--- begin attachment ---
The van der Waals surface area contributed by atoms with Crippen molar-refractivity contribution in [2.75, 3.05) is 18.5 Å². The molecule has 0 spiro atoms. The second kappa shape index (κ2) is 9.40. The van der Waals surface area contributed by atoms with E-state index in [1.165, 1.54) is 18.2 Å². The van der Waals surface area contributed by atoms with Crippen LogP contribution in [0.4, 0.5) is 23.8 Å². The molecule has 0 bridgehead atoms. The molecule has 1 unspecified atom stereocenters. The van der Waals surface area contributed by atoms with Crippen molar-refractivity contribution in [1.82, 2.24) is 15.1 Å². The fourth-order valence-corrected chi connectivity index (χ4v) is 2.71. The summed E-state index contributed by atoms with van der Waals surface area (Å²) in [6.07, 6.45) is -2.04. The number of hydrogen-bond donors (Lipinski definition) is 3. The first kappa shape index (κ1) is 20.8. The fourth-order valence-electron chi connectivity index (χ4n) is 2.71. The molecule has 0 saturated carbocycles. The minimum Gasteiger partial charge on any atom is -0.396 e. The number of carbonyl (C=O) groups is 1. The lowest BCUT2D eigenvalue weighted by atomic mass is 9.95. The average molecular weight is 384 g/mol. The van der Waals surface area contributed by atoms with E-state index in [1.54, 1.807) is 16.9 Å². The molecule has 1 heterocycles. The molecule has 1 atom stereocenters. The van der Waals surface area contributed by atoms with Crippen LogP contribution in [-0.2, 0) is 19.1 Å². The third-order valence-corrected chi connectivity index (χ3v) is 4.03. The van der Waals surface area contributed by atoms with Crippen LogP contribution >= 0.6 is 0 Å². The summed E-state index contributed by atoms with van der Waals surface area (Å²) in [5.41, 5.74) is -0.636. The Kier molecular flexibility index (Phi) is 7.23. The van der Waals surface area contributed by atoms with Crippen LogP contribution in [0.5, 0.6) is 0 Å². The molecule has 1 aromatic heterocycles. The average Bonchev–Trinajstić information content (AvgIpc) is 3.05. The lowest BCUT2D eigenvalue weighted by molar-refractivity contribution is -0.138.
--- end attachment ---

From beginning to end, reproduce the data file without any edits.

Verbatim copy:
The van der Waals surface area contributed by atoms with Crippen molar-refractivity contribution in [2.75, 3.05) is 18.5 Å². The molecule has 0 spiro atoms. The second kappa shape index (κ2) is 9.40. The van der Waals surface area contributed by atoms with E-state index in [1.165, 1.54) is 18.2 Å². The van der Waals surface area contributed by atoms with Crippen LogP contribution in [0.4, 0.5) is 23.8 Å². The molecule has 0 bridgehead atoms. The molecule has 1 unspecified atom stereocenters. The van der Waals surface area contributed by atoms with Crippen molar-refractivity contribution in [1.82, 2.24) is 15.1 Å². The fourth-order valence-corrected chi connectivity index (χ4v) is 2.71. The summed E-state index contributed by atoms with van der Waals surface area (Å²) in [6.07, 6.45) is -2.04. The number of hydrogen-bond donors (Lipinski definition) is 3. The first kappa shape index (κ1) is 20.8. The fourth-order valence-electron chi connectivity index (χ4n) is 2.71. The molecule has 0 saturated carbocycles. The minimum Gasteiger partial charge on any atom is -0.396 e. The number of carbonyl (C=O) groups is 1. The lowest BCUT2D eigenvalue weighted by atomic mass is 9.95. The average molecular weight is 384 g/mol. The van der Waals surface area contributed by atoms with E-state index in [1.54, 1.807) is 16.9 Å². The molecule has 1 heterocycles. The molecule has 1 atom stereocenters. The van der Waals surface area contributed by atoms with Crippen LogP contribution in [-0.2, 0) is 19.1 Å². The third-order valence-corrected chi connectivity index (χ3v) is 4.03. The van der Waals surface area contributed by atoms with Crippen LogP contribution >= 0.6 is 0 Å². The summed E-state index contributed by atoms with van der Waals surface area (Å²) in [5.41, 5.74) is -0.636. The Kier molecular flexibility index (Phi) is 7.23. The van der Waals surface area contributed by atoms with Crippen LogP contribution in [0.5, 0.6) is 0 Å². The molecule has 1 aromatic heterocycles. The average Bonchev–Trinajstić information content (AvgIpc) is 3.05. The lowest BCUT2D eigenvalue weighted by molar-refractivity contribution is -0.138.